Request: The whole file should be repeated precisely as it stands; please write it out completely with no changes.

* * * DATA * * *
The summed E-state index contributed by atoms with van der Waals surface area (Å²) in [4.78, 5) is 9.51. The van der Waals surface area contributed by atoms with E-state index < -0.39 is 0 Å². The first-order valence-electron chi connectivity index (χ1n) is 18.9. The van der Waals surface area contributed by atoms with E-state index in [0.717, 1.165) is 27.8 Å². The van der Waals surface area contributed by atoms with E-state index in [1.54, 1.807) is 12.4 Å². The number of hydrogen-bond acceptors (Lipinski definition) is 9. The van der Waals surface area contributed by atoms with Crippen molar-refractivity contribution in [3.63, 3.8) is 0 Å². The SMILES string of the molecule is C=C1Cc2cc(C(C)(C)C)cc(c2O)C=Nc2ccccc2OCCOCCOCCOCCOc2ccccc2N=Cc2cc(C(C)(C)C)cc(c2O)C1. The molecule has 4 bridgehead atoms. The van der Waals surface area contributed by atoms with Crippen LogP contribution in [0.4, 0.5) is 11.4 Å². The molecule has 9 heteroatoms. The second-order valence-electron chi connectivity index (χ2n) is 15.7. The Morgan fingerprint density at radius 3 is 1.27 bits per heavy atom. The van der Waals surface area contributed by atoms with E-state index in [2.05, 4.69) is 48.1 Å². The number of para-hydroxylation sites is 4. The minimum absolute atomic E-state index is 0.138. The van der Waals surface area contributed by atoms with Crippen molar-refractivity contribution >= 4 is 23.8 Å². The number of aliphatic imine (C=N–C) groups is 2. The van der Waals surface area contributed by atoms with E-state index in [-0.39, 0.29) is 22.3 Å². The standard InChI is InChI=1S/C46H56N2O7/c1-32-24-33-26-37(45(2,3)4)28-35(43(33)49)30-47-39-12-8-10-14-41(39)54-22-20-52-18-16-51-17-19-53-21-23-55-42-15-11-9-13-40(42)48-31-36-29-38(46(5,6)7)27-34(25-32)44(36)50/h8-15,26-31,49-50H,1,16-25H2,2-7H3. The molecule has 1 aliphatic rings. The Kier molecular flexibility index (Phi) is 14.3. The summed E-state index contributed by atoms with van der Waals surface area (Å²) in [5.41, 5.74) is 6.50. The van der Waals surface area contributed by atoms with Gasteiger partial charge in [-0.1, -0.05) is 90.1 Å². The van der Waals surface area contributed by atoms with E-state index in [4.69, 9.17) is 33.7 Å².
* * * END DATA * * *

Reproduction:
The summed E-state index contributed by atoms with van der Waals surface area (Å²) in [4.78, 5) is 9.51. The van der Waals surface area contributed by atoms with E-state index < -0.39 is 0 Å². The first-order valence-electron chi connectivity index (χ1n) is 18.9. The van der Waals surface area contributed by atoms with E-state index in [0.717, 1.165) is 27.8 Å². The van der Waals surface area contributed by atoms with E-state index in [1.54, 1.807) is 12.4 Å². The number of hydrogen-bond acceptors (Lipinski definition) is 9. The van der Waals surface area contributed by atoms with Crippen molar-refractivity contribution in [3.63, 3.8) is 0 Å². The SMILES string of the molecule is C=C1Cc2cc(C(C)(C)C)cc(c2O)C=Nc2ccccc2OCCOCCOCCOCCOc2ccccc2N=Cc2cc(C(C)(C)C)cc(c2O)C1. The molecule has 4 bridgehead atoms. The van der Waals surface area contributed by atoms with Crippen LogP contribution in [0.4, 0.5) is 11.4 Å². The molecule has 9 heteroatoms. The second-order valence-electron chi connectivity index (χ2n) is 15.7. The Morgan fingerprint density at radius 3 is 1.27 bits per heavy atom. The van der Waals surface area contributed by atoms with E-state index in [2.05, 4.69) is 48.1 Å². The number of para-hydroxylation sites is 4. The minimum absolute atomic E-state index is 0.138. The van der Waals surface area contributed by atoms with Crippen molar-refractivity contribution >= 4 is 23.8 Å². The number of aliphatic imine (C=N–C) groups is 2. The van der Waals surface area contributed by atoms with E-state index in [-0.39, 0.29) is 22.3 Å². The standard InChI is InChI=1S/C46H56N2O7/c1-32-24-33-26-37(45(2,3)4)28-35(43(33)49)30-47-39-12-8-10-14-41(39)54-22-20-52-18-16-51-17-19-53-21-23-55-42-15-11-9-13-40(42)48-31-36-29-38(46(5,6)7)27-34(25-32)44(36)50/h8-15,26-31,49-50H,1,16-25H2,2-7H3. The molecule has 1 aliphatic rings. The Kier molecular flexibility index (Phi) is 14.3. The summed E-state index contributed by atoms with van der Waals surface area (Å²) in [5.41, 5.74) is 6.50. The van der Waals surface area contributed by atoms with Gasteiger partial charge in [-0.1, -0.05) is 90.1 Å². The van der Waals surface area contributed by atoms with E-state index in [4.69, 9.17) is 33.7 Å².